A different strand relevant to my role at Resilient Kids, though this took longer to recognise and own, has to do with emotion and feelings – more specifically my difficulty with feelings. Mostly my own. Not with feeling – I think I have always felt things deeply. But with what to do with feelings, when, where, how and with whom to express what I felt – even to name it was sometimes hard.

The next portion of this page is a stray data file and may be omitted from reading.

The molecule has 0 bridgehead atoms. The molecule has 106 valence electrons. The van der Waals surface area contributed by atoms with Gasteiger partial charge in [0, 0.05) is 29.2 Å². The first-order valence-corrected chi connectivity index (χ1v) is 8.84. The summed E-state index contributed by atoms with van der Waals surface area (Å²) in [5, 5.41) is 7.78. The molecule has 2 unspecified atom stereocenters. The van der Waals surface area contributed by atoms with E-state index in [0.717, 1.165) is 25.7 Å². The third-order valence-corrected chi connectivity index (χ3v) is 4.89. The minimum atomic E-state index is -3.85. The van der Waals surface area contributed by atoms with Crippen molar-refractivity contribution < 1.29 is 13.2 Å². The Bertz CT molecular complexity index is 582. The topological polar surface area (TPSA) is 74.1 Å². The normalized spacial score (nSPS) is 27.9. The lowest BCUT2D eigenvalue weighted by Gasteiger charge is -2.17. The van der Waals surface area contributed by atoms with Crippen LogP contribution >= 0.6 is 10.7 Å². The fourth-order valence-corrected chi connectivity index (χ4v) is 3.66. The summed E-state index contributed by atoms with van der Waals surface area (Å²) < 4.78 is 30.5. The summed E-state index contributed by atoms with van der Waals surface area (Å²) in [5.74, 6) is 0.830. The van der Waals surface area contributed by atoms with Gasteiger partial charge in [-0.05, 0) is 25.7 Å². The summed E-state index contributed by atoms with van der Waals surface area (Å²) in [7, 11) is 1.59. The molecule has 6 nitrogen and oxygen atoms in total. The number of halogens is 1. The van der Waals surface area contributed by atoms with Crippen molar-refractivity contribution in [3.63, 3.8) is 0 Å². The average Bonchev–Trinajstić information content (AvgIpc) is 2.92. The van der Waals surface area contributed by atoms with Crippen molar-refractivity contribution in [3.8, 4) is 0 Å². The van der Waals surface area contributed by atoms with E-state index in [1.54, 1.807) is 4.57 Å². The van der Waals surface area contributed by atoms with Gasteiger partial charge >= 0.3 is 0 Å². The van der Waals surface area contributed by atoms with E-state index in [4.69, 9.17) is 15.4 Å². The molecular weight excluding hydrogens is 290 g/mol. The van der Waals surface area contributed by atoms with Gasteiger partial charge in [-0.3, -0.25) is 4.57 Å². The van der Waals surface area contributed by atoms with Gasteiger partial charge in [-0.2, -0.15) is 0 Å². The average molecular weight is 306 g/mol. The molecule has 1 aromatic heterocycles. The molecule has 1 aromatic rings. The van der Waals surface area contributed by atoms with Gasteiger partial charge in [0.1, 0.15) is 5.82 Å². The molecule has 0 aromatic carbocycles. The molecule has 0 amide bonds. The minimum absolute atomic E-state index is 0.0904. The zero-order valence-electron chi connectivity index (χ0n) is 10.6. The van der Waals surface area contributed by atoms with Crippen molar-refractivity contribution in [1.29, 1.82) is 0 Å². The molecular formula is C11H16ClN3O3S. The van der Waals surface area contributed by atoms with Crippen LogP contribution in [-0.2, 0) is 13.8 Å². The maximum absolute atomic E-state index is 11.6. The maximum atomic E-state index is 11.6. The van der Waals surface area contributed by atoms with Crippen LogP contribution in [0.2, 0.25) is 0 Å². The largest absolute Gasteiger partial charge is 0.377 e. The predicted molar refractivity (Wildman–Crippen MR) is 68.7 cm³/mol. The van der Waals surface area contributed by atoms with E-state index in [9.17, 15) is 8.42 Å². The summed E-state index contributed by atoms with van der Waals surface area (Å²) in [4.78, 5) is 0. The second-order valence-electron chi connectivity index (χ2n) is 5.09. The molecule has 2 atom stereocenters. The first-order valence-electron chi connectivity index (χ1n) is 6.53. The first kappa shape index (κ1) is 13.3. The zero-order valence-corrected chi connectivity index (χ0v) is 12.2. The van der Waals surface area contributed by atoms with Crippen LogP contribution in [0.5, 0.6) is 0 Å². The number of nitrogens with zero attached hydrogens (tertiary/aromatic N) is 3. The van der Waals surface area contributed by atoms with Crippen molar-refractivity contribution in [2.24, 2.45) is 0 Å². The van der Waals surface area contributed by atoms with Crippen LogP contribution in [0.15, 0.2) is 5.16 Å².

In 2003 I attended a course run by Aloe Christian Listeners. Listening was something I did easily so I thought the course would be interesting. It was on this course that I was asked what I felt about something. I may have been asked that question before but it seemed to me that is was a whole new way of seeing the world, though my initial response was to wonder why that (what I felt) was important, even relevant. I could quickly tell you what I thought about pretty much any situation – though, being ultra-introverted I was not necessarily going to do so. I became a trainer with that organisation and over the next few years I learned a lot and began to change the way I listened, taught and interacted. As well as being the start of my own personal journey around my emotions it was the next step – a huge step, I think – in working out my vocation to teach outside the maths class. I was studying theology at the time and had a growing compulsion, if that’s the right word, to create spaces where people – particularly youth and children – could encounter God in a way that led to wholeness, connectedness with themselves, God and others.